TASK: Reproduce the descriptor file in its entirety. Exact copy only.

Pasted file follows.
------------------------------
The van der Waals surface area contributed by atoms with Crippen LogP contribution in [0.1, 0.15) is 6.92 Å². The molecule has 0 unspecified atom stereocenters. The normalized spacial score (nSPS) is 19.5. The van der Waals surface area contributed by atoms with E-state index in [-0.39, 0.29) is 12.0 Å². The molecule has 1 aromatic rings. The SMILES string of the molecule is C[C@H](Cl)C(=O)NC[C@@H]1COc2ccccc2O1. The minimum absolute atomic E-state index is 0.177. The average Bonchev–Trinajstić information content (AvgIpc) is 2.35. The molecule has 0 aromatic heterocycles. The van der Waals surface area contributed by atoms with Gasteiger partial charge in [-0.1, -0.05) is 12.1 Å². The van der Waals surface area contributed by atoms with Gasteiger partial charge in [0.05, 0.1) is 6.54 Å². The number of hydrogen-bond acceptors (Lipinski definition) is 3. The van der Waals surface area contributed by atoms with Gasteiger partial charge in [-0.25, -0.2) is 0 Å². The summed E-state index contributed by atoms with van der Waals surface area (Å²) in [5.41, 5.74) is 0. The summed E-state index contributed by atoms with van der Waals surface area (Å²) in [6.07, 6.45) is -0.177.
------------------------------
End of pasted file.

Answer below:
The van der Waals surface area contributed by atoms with Crippen LogP contribution in [0.1, 0.15) is 6.92 Å². The molecule has 0 unspecified atom stereocenters. The normalized spacial score (nSPS) is 19.5. The van der Waals surface area contributed by atoms with E-state index in [-0.39, 0.29) is 12.0 Å². The molecule has 1 aromatic rings. The SMILES string of the molecule is C[C@H](Cl)C(=O)NC[C@@H]1COc2ccccc2O1. The minimum absolute atomic E-state index is 0.177. The average Bonchev–Trinajstić information content (AvgIpc) is 2.35. The molecule has 0 aromatic heterocycles. The van der Waals surface area contributed by atoms with Gasteiger partial charge in [-0.1, -0.05) is 12.1 Å². The van der Waals surface area contributed by atoms with Gasteiger partial charge in [0.05, 0.1) is 6.54 Å². The number of hydrogen-bond acceptors (Lipinski definition) is 3. The van der Waals surface area contributed by atoms with Gasteiger partial charge in [-0.25, -0.2) is 0 Å². The summed E-state index contributed by atoms with van der Waals surface area (Å²) in [5.41, 5.74) is 0. The summed E-state index contributed by atoms with van der Waals surface area (Å²) in [6.07, 6.45) is -0.177.